Before leaving the area I visited Glader Cemetery.  It was moving to read some of the gravestones.  They told stories of real people who had lost loved ones, often children.  I can’t imagine how they must have felt.  The cemetery is on a beautiful spot, overlooking a lake, and I hope the natural beauty provided a little solace to those who buried family members there.

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My last stop was at nearby Center City.  According to this sign, a Lutheran church was founded here in 1854. That tells me that faith was important to many of the early arrivals.

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The original church—log, no doubt—was replaced in 1882 by a brick structure.

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A memorial, with Swedish and English text, celebrates the church’s heritage.

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The first Swedes to settle in Minnesota arrived over one hundred and fifty years ago! Still, it wasn’t hard to find evidence that helped me imagine their experience. I hope The Runaway Friend helps you imagine that time, too.

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25 Responses to “The Runaway Friend”

  1. Labyrinth-Living Says:

    My cousin Kathy Bakke does the children’s programming at Gammelgården.

    • Kathleen Ernst Says:

      Please tell your cousin hi from me! I had a marvelous day at Gammelgarden, including just staying in the background and watching other visitors (especially the children) enjoying the experience. And you’re entered in the giveaway.

  2. Labyrinth-Living Says:

    And I would love to win a Kirsten book!

  3. Blake Says:

    I would love to win a Kirsten book! She is one of my favorite AG characters and this is one of my favorite books of hers!

  4. Kelly B Says:

    I have never read any of these books. They sound delightful and my daughter would love them. I enjoyed the article. I just love history!

  5. kathleen white Says:

    Please enter me…..Thanks!

  6. Liz V. Says:

    I would like to share these with my great-nieces.

    Hope the Annapolis Festival went well. Tried to sign up but child required, and my friends’ children were tied up with a book fair at their school.

    • Kathleen Ernst Says:

      Liz, I’m so sorry you weren’t able to attend the Annapolis Festival event. The facility was small, so that’s probably why that decision was made. I hope we can connect in person another time!

  7. marabird Says:

    Kirsten is a great book. I would love that Kristen book. I also live in Wisconsin.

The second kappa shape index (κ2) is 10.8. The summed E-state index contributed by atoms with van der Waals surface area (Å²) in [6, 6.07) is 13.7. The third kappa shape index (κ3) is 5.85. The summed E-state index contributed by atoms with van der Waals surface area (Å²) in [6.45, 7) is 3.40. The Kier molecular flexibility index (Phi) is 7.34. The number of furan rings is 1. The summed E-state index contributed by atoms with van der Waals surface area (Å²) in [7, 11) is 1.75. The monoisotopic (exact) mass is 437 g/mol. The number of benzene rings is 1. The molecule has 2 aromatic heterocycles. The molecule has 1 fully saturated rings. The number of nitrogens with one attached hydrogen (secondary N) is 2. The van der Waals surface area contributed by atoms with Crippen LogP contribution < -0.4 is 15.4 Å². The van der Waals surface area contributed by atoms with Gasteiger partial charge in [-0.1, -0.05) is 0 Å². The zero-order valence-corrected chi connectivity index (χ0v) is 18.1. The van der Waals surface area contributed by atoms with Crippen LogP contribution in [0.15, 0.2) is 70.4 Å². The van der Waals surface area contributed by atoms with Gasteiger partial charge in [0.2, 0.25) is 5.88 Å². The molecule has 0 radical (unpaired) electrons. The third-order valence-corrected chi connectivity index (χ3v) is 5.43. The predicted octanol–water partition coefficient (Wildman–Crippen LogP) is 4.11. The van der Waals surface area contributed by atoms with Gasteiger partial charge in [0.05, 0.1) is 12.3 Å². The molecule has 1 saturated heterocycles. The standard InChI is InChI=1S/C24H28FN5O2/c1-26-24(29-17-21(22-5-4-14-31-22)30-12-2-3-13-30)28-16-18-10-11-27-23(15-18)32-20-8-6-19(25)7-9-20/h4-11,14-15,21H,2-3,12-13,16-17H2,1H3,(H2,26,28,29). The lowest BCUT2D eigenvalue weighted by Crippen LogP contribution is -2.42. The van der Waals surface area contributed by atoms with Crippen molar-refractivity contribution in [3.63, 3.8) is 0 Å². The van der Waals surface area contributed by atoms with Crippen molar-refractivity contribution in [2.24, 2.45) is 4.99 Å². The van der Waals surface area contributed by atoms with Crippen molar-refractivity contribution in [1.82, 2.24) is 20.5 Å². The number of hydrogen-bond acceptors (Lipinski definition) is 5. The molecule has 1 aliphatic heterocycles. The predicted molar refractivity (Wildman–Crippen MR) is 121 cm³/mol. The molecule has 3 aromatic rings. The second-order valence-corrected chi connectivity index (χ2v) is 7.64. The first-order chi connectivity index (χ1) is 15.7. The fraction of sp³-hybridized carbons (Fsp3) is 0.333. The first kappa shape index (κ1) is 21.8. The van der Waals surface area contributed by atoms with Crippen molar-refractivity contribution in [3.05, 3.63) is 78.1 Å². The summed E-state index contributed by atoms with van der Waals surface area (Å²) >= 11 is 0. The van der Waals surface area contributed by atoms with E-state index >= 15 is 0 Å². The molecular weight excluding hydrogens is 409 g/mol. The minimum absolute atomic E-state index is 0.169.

8. Elizabeth MJ Says:

    I love the stories behind the stories!!

  9. Tricia Says:

    Love the pictures of the artifacts!

    Having just finished one of Lois Lenski’s regional series (Shoo-Fly Girl, a re-read) and requested a couple of the “Little Maid” books (referenced in my previous entry), I’m keen to see how the American Girl series compares. I guess I need to request a few of yours from my library in case I never win :^)

    • Kathleen Ernst Says:

      Tricia, I’m glad you like the artifacts. It’s fun to consider an old piece and see what story it has to tell, isn’t it? Don’t give up on winning yet – lots more giveaways to come!

  10. Ruth Nelson-Lau Says:

    I know people that live in Lindstrom to this day! My family is so Swedish, I loved the Moberg books, I went to school at Gustavus Adolphus, have visited the Swedish Institute, etc. This book would be SOOO welcome, I hope that this is my lucky week.

  11. Suzanne Says:

    DD and I love your books! I really hope we win this time!

  12. Destyni Gray Says:

    This sounds awesome 🙂 The title is very eye catching . Really would love to read it .

  13. Tracey Says:

    We have begun to read all of the AG mysteries, but this one isn’t on our shelf yet…..fingers crossed!

  14. Sue Says:

    Coming late to this post but I wanted to add that I think your mystery for Kirsten was one of the finest written for that particular AG series. Your familiarity with the period and area made the story so rich, and I especially prized how you were able to sensitively portray the strains of the immigrant experience. It is a beautifully crafted story which I enjoyed both as a parent sharing history with my daughter and as an adult reader. So glad you were tapped to write that story, which I think nicely rounds out Kirsten’s collection and deepens her character in very positive ways.

    • Kathleen Ernst Says:

      Sue, thank you so much for your lovely comments. I did want to bring out some of the hardships many immigrants faced–while still crafting an enjoyable mystery for kids–so it means a lot to know that you and your daughter appreciated the story. Thank you!